In short yes...

IP works like this...
#1The destination IP address is compared with source IP and its network mask
in your case 172.17.26.48 and 255.255.255.0 and 10.10.10.25. #2 Since 10.10.10.x isn't the same as 172.17.26.x it sends the packet to it's
gateway at 172.17.26.y
#3 That gateway device sends it along its way to the 10.10.10.x network
#4 At the router that connects to the 10.10.10.x it looks up where 10.10.10.54 is
and send it directly to it (bypassing the 400)


Now your 1st config with both on 10.10.10.x
#1 It compares the source address 10.10.10.x with the source 10.10.10.x
#2 It matched and sends the packet directly to the 10.10.10.84 not going thru the 400 again.


The reason it worked when everything was on the 400, was the 400 had control of the both addresses
where it does it in the 2 other cases above.


Clear as mud?



Steve McKay wrote:

Kirk -

Thanks for your help.

Yes, the netmask for both is 255.255.255.0.  Since I am in a departmental IT
group, I have no control over the corporate network topology - IOW, I have
no ability or authority to change subnets or reassign default gateways.

We have another test system which is on a separate segment (IP addr
172.17.26.48). I tried using it as the front-end, pointed to 10.10.18.54
but got the same results. Is this due to your
statement -


If you decide to change the network address to 10.10.19.x then ALL devices
in the 10.10.18.x network must have their default gateways pointing to the
400 at 10.10.18.25.


????

Thanks,

Steve



<kirkg@xxxxxxxxxxxxx> wrote in message
news:OF5BCA95B8.F4798FC5-ON88256DFF.0051B683-88256DFF.00546D7B@xxxxxxxxxxxxxxxx


I think your problem is in the basics of how IP works. Without seeing the
netmask, I'm betting both of these IPs are most likely subnet,
255.255.255.0. If that is true, then no routing or filtering can take
place the way you want.

Think of it has everyone on 10.10.18.x being on a party line, everyone
here's everyone else. You tell George(10.10.18.25) to not let
John(10.10.18.54) hear or say something. For your filtering to work a few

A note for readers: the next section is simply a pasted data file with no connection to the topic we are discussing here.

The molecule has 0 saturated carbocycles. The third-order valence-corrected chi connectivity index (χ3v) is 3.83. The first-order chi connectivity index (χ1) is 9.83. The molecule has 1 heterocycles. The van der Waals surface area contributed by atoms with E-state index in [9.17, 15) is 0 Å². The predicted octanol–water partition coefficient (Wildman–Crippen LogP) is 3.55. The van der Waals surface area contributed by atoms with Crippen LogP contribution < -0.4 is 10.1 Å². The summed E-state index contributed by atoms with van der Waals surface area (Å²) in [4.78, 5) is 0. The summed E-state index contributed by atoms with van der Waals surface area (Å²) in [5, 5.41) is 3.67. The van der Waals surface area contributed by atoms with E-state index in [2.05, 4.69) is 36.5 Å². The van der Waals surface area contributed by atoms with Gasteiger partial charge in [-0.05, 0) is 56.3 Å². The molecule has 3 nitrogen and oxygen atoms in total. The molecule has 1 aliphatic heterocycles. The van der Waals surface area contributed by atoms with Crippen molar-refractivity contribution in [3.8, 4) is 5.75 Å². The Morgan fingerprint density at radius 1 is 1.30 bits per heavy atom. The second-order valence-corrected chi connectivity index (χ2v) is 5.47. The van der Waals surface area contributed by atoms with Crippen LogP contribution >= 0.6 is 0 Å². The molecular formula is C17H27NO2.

things must happen. These must be thought out before you start actually
doing any of this since I don't anything about your network.

Logically you must seperate 10.10.18.25 and .54 on to seperate networks.

If the number of devices are small you could change the netmask to say
255.255.255.224. This would create  8 32 address networks
1-31, 32-63, 64-95 etc. If you need more than that then you will need to
change the subnet itself to say 10.10.19.x for the .54 address.

If you decide to change the network address to 10.10.19.x then ALL devices
in the 10.10.18.x network must have their default gateways pointing to the
400 at 10.10.18.25.

There is more to this than above but's it's the basics. The main thing is
the packets can't have a way around whatever is filtering. To get from .25
to .54 and get filtered, they must be on different networks.


_____________________ Kirk Goins CCNA Systems Engineer, Manage Inc. IBM Certified iSeries Solutions Expert IBM Certified iSeries e-Business Infrastructure IBM Certified Designing IBM e-business Solutions Office 503-353-1721 x106 Cell 503-577-9519 kirkg@xxxxxxxxxxxxx www.manageinc.com



"Steve McKay" <steve.mckay@xxxxxxxxxxxxxx>
Sent by: web400-bounces@xxxxxxxxxxxx
12/17/2003 06:19 AM
Please respond to
Web Enabling the AS400 / iSeries


<web400@xxxxxxxxxxxx>


To
web400@xxxxxxxxxxxx
cc

Subject
[WEB400] Re: IP filtering






Further information -


If 10.10.18.25 and 10.10.18.54 are both defined interfaces on a single
iSeries, the filter rules work fine.  Unfortunately, this is not what I
need
to do - I need to use one system as a "traffic cop" to redirect requests
to
a second system.

If 10.10.18.25 and 10.10.18.54 are on separate systems, the same filter
rules as above do not work.  I can only conclude that, when the IP filter
rules change the IP address in the packet, the packet does not get put
back
out on the network.

Can anyone confirm or deny this?

Thanks,

Steve
"Steve McKay" <steve.mckay@xxxxxxxxxxxxxx> wrote


in


message news:brdbpp$mr$1@xxxxxxxxxxxxxxxx


Greetings list!

I am attempting to forward HTTP requests from one iSeries Apache


webserver


to another on a private network (not VPN, just a non-Internet Ethernet
network).  I have created the following IP packet rules:

ADDRESS frontend IP = 10.10.18.25 TYPE = BORDER
ADDRESS backend IP = 10.10.18.54 TYPE = TRUSTED
HIDE backend:80 BEHIND frontend:80 TIMEOUT = 16 MAXCON = 512 JRN


=


OFF

When I activate the rules and point the browser to 10.10.18.25, I get a
"Cannot find server or DNS error" message but if I go directly to
10.10.18.54, I get the expected website.

Any ideas?



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_______________________________________________ This is the Web Enabling the AS400 / iSeries (WEB400) mailing list To post a message email: WEB400@xxxxxxxxxxxx To subscribe, unsubscribe, or change list options, visit: http://lists.midrange.com/mailman/listinfo/web400 or email: WEB400-request@xxxxxxxxxxxx Before posting, please take a moment to review the archives at http://archive.midrange.com/web400.




--
Kirk Goins CCNA
Systems Engineer, Manage Inc.
IBM Certified iSeries Solutions Expert
IBM Certified iSeries e-Business Infrastructure
IBM Certified Designing IBM e-business Solutions Office 503-353-1721 x106 Cell 503-577-9519
kirkg@xxxxxxxxxxxxx www.manageinc.com



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